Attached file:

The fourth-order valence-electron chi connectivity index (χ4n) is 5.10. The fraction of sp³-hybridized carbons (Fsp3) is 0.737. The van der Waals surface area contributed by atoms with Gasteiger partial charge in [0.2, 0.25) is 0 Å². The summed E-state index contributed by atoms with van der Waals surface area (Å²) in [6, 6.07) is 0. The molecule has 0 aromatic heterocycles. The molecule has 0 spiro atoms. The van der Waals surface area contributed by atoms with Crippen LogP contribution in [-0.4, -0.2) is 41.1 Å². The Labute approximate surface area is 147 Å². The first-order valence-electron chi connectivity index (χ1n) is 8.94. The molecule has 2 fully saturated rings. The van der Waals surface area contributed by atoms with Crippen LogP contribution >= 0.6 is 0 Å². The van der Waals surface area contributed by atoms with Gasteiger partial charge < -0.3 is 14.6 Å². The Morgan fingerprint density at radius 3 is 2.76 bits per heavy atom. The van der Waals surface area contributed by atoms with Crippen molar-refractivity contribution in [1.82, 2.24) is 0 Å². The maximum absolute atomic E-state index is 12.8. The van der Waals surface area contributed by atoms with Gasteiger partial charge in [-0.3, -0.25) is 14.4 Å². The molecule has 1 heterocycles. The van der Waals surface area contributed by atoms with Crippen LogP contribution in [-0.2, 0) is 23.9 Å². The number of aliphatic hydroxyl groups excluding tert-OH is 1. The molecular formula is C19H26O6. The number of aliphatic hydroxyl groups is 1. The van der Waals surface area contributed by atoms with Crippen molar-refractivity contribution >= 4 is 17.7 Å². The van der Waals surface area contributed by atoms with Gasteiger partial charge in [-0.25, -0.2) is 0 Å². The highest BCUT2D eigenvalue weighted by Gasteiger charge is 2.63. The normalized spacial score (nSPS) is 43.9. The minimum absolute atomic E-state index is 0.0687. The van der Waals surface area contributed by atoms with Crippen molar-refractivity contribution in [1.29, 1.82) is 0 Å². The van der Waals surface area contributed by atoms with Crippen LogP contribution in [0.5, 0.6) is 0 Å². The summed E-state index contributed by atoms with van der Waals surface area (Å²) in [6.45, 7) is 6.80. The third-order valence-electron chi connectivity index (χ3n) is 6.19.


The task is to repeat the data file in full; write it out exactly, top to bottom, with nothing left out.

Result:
The fourth-order valence-electron chi connectivity index (χ4n) is 5.10. The fraction of sp³-hybridized carbons (Fsp3) is 0.737. The van der Waals surface area contributed by atoms with Gasteiger partial charge in [0.2, 0.25) is 0 Å². The summed E-state index contributed by atoms with van der Waals surface area (Å²) in [6, 6.07) is 0. The molecule has 0 aromatic heterocycles. The molecule has 0 spiro atoms. The van der Waals surface area contributed by atoms with Crippen LogP contribution in [-0.4, -0.2) is 41.1 Å². The Labute approximate surface area is 147 Å². The first-order valence-electron chi connectivity index (χ1n) is 8.94. The molecule has 2 fully saturated rings. The van der Waals surface area contributed by atoms with Crippen LogP contribution >= 0.6 is 0 Å². The van der Waals surface area contributed by atoms with Gasteiger partial charge < -0.3 is 14.6 Å². The Morgan fingerprint density at radius 3 is 2.76 bits per heavy atom. The van der Waals surface area contributed by atoms with Crippen molar-refractivity contribution in [1.82, 2.24) is 0 Å². The maximum absolute atomic E-state index is 12.8. The van der Waals surface area contributed by atoms with Gasteiger partial charge in [-0.3, -0.25) is 14.4 Å². The molecule has 1 heterocycles. The van der Waals surface area contributed by atoms with Crippen LogP contribution in [-0.2, 0) is 23.9 Å². The number of aliphatic hydroxyl groups excluding tert-OH is 1. The molecular formula is C19H26O6. The number of aliphatic hydroxyl groups is 1. The van der Waals surface area contributed by atoms with Crippen molar-refractivity contribution >= 4 is 17.7 Å². The van der Waals surface area contributed by atoms with Gasteiger partial charge in [-0.25, -0.2) is 0 Å². The highest BCUT2D eigenvalue weighted by Gasteiger charge is 2.63. The normalized spacial score (nSPS) is 43.9. The minimum absolute atomic E-state index is 0.0687. The van der Waals surface area contributed by atoms with Crippen molar-refractivity contribution in [1.29, 1.82) is 0 Å². The van der Waals surface area contributed by atoms with Crippen LogP contribution in [0.5, 0.6) is 0 Å². The summed E-state index contributed by atoms with van der Waals surface area (Å²) in [6.45, 7) is 6.80. The third-order valence-electron chi connectivity index (χ3n) is 6.19.